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22 matches for " construction data":
Markets tend to ignore Eurozone construction data, but we suspect today's report will be an exception to that rule. Our first chart shows that we're forecasting a 8.5% month-to-month leap in February EZ construction output, and we also expect an upward revision to January's numbers.
Construction in the EZ stumbled at the start of the year.
We'd be very surprised to see a material weakening in today's March ISM manufacturing survey. The regional reports released in recent weeks point to another reading in the high 50s, with a further advance from February's 57.7 a real possibility.
Judging by the monthly production data, construction in the Eurozone slowed sharply in the second half of 2018.
Today's construction data in the Eurozone will inject a dose of optimism amid the series of poor economic reports at the start of Q2.
Chief Eurozone Economist Claus Vistesen discussing the latest Eurozone Construction data
We're expecting the April ISM report today to bring yet more evidence that the manufacturing cycle is peaking, though we remain of the view that the next cyclical downturn is still some way off.
On the face of it, the latest GDP data look awful. December's 0.4% month-to-month fall in GDP closed a poor Q4, in which quar ter-on-quarter growth slowed to 0.2%, from 0.6% in Q3.
Yesterday's industrial production numbers in Germany were similar to Friday's confusing new orders data.
The worst is over for manufacturers, we think. The three major forces depressing activity in the sector last year--namely, the strong dollar, the slowdown in China, and the collapse in capital spending in the oil sector--will be much less powerful this year.
Housing rents account for some 41% of the core CPI and 18% of the core PCE, making them hugely important determinants of the core inflation rate.
Yesterday's ECB bank lending survey suggests that credit conditions remain favourable for the EZ economy. Credit standards eased slightly for business and mortgage lending and were unchanged for consumer credit.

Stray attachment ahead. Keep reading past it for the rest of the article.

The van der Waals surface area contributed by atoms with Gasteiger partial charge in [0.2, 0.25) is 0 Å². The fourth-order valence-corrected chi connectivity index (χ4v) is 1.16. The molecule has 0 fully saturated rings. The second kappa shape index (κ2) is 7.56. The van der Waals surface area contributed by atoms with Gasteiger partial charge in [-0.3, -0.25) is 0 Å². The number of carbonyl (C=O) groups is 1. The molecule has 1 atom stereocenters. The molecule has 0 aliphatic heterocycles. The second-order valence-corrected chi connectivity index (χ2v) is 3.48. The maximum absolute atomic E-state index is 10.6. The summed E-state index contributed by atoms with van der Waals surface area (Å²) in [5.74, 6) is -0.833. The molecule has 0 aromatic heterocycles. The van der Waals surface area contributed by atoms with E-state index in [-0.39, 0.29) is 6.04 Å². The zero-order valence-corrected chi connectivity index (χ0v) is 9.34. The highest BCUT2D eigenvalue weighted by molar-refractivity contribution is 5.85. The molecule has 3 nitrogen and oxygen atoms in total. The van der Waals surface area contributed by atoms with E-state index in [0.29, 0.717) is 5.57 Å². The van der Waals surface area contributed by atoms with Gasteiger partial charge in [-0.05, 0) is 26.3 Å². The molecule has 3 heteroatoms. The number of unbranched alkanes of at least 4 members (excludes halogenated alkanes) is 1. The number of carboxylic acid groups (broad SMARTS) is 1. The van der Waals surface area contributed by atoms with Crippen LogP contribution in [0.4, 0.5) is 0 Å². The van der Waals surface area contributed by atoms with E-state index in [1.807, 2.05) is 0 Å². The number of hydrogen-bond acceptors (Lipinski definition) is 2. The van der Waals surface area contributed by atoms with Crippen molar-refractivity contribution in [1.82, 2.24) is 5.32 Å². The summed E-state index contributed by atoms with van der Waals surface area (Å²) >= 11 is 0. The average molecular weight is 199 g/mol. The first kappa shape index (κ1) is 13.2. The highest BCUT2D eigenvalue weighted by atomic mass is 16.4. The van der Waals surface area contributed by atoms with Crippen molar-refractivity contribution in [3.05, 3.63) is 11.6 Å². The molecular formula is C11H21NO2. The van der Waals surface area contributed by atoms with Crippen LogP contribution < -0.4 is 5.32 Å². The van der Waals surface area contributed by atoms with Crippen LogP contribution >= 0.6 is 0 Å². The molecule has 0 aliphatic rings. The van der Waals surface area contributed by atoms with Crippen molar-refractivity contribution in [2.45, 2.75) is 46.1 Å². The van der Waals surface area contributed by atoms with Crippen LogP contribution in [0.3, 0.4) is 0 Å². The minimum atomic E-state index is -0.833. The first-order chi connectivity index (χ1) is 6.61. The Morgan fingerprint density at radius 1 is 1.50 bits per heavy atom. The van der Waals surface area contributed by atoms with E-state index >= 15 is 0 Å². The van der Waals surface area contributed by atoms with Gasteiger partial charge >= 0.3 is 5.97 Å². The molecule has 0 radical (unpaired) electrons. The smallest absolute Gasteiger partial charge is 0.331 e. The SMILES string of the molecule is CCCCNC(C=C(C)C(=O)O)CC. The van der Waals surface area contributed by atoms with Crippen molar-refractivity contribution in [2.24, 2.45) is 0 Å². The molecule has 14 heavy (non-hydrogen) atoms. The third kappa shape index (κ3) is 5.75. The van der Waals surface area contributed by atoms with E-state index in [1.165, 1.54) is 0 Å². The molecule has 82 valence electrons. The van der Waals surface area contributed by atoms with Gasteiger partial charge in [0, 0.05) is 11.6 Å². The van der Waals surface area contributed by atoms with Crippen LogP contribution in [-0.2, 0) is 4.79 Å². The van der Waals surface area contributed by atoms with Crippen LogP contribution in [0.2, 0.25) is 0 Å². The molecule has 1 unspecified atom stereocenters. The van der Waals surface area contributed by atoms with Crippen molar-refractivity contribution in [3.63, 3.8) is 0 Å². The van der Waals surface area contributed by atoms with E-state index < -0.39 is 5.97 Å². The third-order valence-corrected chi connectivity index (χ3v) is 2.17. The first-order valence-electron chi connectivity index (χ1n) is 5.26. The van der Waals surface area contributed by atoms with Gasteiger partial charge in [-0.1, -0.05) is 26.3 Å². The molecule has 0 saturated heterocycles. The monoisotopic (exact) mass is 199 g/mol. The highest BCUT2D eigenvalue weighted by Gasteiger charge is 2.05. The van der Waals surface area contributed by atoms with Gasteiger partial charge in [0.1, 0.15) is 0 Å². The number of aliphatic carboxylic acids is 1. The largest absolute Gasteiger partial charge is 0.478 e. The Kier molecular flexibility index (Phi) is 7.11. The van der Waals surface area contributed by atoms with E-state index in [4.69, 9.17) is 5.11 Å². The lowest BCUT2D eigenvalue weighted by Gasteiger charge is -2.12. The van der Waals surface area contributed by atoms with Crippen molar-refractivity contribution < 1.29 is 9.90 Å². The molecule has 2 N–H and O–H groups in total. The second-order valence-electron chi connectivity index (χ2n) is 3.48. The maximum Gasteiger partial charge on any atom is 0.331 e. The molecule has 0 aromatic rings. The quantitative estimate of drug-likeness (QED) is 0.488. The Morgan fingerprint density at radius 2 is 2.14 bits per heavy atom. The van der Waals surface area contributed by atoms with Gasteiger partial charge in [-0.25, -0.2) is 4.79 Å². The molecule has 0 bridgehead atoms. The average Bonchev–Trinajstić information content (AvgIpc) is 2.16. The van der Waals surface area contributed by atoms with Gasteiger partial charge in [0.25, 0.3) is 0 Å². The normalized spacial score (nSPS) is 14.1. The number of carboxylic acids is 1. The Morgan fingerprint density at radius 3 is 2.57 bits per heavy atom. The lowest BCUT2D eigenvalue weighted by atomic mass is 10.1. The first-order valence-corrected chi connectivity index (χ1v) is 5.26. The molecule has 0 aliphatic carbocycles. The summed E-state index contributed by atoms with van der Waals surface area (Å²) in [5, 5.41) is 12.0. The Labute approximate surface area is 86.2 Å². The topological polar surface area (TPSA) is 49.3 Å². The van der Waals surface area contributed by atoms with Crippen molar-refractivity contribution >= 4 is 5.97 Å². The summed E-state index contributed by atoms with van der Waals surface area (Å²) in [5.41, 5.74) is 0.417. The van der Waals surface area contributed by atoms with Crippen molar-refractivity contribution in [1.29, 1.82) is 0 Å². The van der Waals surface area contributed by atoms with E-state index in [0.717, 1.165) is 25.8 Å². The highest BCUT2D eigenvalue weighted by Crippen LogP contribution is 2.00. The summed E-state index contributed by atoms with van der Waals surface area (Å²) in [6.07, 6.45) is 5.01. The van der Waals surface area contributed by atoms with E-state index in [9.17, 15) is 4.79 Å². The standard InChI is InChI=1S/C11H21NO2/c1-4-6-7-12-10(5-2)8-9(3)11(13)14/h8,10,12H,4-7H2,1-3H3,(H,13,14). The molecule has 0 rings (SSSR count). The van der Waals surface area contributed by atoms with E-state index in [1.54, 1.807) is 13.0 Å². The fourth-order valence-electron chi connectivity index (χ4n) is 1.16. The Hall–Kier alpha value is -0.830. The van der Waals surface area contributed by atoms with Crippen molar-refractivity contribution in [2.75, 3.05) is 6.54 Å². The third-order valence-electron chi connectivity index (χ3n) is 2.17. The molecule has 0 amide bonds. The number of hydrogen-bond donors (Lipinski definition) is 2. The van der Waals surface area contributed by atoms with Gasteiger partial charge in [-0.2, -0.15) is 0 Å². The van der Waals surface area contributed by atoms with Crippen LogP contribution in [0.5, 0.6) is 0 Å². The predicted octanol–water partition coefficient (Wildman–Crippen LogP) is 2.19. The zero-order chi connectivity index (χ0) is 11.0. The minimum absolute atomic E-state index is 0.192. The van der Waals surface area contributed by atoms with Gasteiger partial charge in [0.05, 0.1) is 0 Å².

December's GDP report, released next Monday, likely will maintain the flow of negative news on the U.K. economy.
The EU's negotiations with the U.K. over Brexit are off to a bad start. The position in Brussels is that negotiations on a new relationship can't begin before the bill on the U.K.'s existing membership is settled. But this has been met with resistance by Westminster; the U.K. does not recognise the condition of an upfront payment to leave.
The Manufacturing Upswing Continues; no Sign of Weakening
Barring some sort of miracle, or substantial upward revision to prior data--it happens--first quarter consumption spending growth is unlikely to reach 3%, despite the robust 0.3% gain reported yesterday for January. Part of the problem is a basis effect.
Yesterday's November EZ construction data offered little respite to the gloomy outlook for the Q4 GDP headline.
Construction data released yesterday provided further evidence that the Eurozone economy had a decent start to the fourth quarter. Output rose 1.3% month-on-month in October, equivalent to a 1.4% year-over-year increase.
Construction data in the Eurozone usually don't attract much attention, but today's July report will provide encouraging news, compared with recent poor manufacturing data. We think construction output leapt 2.1% month-to-month, pushing the year-over-year rate up to 2.3%, from 0.7% in June. This strong start to the third quarter was due mainly to a jump in non-residential building activity in France and Germany.
The most important number released yesterday was hidden well behind the headline inflation, production and housing construction data. We have been waiting to see how quickly the upturn in the number of rigs in operation would translate into rising oil and gas well-drilling, and now we know: In July, well-drilling jumped by 4.7%
Yesterday's EZ construction data confirmed that capex in the building sector plunged in the second quarter. Construction output fell 0.5% month-to-month in May, pushing the year-over-year rate up trivially to -0.8%, from a revised -1.0% in April. Our forecast for construction investment in Q2 is not pretty, even after including our assumption that production rebounded by 0.5% month-to-month in June.
Ian Shepherdson comments on strong construction data
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